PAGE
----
After you have enjoyed the classic ambiance of Warren Village’s rich history, you can move on to Warren’s outdoor amusements. On your way out of the village, though, don’t miss Warren’s unusual covered bridge. The Lincoln Gap Bridge, built in 1879-80, is a queenpost type covered bridge; unusual in how the two portals differ, meaning that the entrance extends farther than the exit. To this day, a town ordinance exists that restricts any alterations to the bridge unless two-thirds of the voters approve a change.

Don't forget to stop at Warren's covered bridge. Make sure to drive through, then park and read about the bridge on the plaques inside.

Don’t forget to stop at Warren’s covered bridge. Make sure to drive through, then park and read about the bridge on the plaques inside.

A trip to Warren in the summer is not complete without experiencing its natural wonders. An absolute must is a visit to what the locals know as Warren Falls. Although somewhat hidden off route 100 south, Warren Falls, is a natural water park for all ages, complete with water slides naturally carved out of boulders and diving platforms high enough to get your adrenaline going. Whether or not you are interested in taking a dip, the cosmic variations of blue and green that exist throughout the falls are sure to impress. Next, drive or bike down route 100 south to Moss Glen Falls. This unique landform is not a swimming hole but is an easy hike to two magnificent, clear blue waterfalls. If the swimming holes of Warren are too off the beaten path for you, take a trip to Blueberry Lake, a warm, pristine lake that was actually once a marsh. The lake is great for swimming, kayaking, and sailboats.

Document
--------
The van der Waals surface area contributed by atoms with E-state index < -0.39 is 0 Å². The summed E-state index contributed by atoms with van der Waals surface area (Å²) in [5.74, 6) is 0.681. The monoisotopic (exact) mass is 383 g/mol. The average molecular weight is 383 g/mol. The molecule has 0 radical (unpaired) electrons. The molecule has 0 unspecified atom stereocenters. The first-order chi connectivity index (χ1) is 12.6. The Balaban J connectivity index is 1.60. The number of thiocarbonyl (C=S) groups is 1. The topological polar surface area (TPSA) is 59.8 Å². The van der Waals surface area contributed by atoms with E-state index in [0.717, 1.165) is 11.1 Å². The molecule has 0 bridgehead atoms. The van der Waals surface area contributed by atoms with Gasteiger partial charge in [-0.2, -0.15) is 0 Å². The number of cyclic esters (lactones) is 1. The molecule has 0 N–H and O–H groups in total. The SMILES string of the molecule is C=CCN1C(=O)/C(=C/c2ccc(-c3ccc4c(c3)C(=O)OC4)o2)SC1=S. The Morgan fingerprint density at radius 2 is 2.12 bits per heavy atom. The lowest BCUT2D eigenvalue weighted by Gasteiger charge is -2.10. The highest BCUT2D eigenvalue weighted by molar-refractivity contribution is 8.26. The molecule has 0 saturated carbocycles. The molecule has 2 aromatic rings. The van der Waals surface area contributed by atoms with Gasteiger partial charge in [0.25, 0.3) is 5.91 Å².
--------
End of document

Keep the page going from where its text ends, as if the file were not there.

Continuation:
Warren is a must stop on any trip to Vermont. It is close to many other Mad River Valley attractions in addition to being less than an hour to Stowe, Montpelier, and even Burlington. Although summer is the best season to enjoy its many swimming holes, Warren is remarkable during any season.

Enjoy more pictures below:

Warren Falls is one of Vermont's most beautiful swimming holes.

Warren Falls is one of Vermont’s most beautiful swimming holes.

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New England Photo of the Day: Warren Falls Swimming Hole

New England Photo of the Day: Warren Falls Swimming Hole

The Mad River Valley is a magical area of Vermont. Located in the Northern Central portion of Vermont, the Mad River Valley has some of the more scenic drives, best wineries, and best small towns. Warren Falls is one of the best swimming holes in this part of Vermont. The falls offers aqua hued water that is clear in even the deepest spots. There are also boulders to jump from and even natural slides. I’ve never witnessed a more beautiful swimming hole. Head into Warren, Vermont and from the intersection of rt 100 and rt 17, go outh on rt 100 for about 8 miles. You will see parking alongside the road in front of Forest Service gate. A short path leads to the falls. If it is swimming season (August in Vermont!), you will most likely be able to follow the crowd.